·    North Bonville Developer Contributions Plan

·    North Coffs Developer Contributions Plan

·    Open Space Developer Contributions Plan

·    Park Beach Area Developer Contributions Plan

·    South Coffs Developer Contributions Plan

·    West Coffs Developer Contributions Plan

·    West Woolgoolga Developer Contributions Plan

·    Wastewater Development Servicing Plan

·    Water Development Servicing Plan

 

 

Report

Description of Item:

In 2015 Council resolved to exempt Secondary Dwellings from Section 64 contributions and release area specific Section 94 contributions for a two year trial period. Relevant contributions plans were amended by the inclusion of an exemption clause reflecting this resolution. The clause contained reference to an expiry date of 30 June 2017. Following the trial, the outcomes were analysed which revealed that approximately $568,350 in Section 64 contributions and $98,208 in release area specific Section 94 contributions were foregone over the 22 month period up to 1 May 2017. The results also revealed that 89 Secondary Dwellings were approved with Local Government Area-wide contributions received for 85 of these approvals up until 1 May 2017. A further 6 applications were being assessed at the end of the period. This compares with 13 Secondary Dwellings being approved in the two years preceding the trial period. Based on this these results at its meeting on 25 May 2017 Council resolved:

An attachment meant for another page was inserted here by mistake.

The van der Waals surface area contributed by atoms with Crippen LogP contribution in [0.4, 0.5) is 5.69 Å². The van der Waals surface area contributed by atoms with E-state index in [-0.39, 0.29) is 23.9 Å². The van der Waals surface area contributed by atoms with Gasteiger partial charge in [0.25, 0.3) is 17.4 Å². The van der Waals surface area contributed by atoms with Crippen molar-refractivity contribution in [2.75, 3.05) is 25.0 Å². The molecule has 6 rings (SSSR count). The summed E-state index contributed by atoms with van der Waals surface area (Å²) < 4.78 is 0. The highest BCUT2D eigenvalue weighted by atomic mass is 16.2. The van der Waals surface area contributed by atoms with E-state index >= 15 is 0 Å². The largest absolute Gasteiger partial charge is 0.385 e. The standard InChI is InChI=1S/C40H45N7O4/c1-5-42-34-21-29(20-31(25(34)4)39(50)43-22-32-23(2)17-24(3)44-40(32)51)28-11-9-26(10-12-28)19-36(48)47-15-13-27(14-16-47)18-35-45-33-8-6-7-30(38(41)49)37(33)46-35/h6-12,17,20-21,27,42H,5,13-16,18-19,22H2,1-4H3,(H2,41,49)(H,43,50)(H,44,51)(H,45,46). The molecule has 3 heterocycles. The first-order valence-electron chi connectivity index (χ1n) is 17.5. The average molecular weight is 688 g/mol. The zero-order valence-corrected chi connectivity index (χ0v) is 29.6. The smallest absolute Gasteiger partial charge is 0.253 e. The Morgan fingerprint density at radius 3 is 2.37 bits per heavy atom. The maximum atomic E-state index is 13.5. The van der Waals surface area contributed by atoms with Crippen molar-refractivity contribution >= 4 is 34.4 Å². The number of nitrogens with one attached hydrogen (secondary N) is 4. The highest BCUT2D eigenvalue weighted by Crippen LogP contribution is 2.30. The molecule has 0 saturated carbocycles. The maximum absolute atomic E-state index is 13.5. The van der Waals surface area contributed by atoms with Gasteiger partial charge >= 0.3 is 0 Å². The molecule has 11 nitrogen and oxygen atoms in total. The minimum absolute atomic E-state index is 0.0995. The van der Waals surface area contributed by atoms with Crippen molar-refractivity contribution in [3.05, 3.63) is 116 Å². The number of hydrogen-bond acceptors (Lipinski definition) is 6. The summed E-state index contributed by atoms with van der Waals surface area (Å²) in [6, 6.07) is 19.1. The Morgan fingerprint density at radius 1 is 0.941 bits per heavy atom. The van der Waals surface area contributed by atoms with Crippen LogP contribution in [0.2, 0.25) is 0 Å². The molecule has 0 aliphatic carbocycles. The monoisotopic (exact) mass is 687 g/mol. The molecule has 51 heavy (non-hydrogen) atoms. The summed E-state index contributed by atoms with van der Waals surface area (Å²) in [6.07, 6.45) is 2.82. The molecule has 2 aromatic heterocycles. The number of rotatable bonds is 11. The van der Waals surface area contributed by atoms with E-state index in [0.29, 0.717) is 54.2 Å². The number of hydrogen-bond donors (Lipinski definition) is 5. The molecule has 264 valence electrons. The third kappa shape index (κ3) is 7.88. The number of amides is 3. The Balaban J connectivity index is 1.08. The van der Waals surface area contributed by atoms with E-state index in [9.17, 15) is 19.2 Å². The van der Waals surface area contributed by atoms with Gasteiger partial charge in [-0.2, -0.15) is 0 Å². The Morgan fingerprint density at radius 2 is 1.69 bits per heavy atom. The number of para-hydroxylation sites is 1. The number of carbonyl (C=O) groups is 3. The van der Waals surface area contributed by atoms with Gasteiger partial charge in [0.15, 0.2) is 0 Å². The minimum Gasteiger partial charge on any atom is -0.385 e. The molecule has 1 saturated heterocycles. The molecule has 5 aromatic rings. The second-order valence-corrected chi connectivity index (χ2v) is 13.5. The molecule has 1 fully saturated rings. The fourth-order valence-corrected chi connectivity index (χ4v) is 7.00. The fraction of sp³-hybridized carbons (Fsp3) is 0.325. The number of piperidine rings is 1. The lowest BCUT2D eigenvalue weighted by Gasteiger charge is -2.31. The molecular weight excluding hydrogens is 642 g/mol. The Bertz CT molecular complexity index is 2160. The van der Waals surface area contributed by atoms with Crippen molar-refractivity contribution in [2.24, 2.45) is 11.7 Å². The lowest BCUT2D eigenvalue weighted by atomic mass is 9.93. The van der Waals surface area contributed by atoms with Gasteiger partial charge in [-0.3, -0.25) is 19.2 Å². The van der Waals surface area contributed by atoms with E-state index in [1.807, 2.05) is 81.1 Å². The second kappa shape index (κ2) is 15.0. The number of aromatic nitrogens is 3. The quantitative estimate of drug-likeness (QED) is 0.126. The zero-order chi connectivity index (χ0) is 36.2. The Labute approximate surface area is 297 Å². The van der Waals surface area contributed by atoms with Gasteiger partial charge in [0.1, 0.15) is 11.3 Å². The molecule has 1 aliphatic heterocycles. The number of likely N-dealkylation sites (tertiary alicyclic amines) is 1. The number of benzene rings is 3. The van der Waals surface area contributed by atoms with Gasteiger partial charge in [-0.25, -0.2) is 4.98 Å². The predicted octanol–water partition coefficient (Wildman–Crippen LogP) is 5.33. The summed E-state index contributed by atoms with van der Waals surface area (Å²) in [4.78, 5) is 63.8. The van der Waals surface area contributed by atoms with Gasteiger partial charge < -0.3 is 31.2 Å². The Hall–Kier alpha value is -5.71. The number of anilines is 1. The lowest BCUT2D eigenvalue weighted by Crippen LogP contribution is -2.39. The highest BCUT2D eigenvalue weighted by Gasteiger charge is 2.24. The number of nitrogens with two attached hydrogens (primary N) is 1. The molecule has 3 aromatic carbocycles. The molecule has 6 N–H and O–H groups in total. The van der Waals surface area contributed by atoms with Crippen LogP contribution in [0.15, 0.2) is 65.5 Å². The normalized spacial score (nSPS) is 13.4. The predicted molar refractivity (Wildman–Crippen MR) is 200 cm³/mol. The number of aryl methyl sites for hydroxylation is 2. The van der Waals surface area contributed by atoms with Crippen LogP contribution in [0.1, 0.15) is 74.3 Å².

That Council:

 

1.    Continues to waive Section 64 developer contributions and release area specific Section 94 developer contributions, and levy the Local Government Area wide  minimum Section 94 developer contributions, for the construction of Secondary Dwellings 60 square metres or less, as defined under the State Environmental Planning Policy for Affordable Rental Housing;

 

2.    Approves the amending of the Exemptions section for each of the Developer Contributions Plans listed below accordingly;

·   Hearnes Lake/Sandy Beach Developer Contributions Plan

·   Korora Rural Residential Developer Contributions Plan

·   Moonee Area Developer Contributions Plan

·   North Boambee Valley (East) Developer Contributions Plan

·   North Bonville Developer Contributions Plan

·   North Coffs Developer Contributions Plan

·   Open Space Developer Contributions Plan

·   Park Beach Area Developer Contributions Plan

·   South Coffs Developer Contributions Plan

·   West Coffs Developer Contributions Plan

·   West Woolgoolga Developer Contributions Plan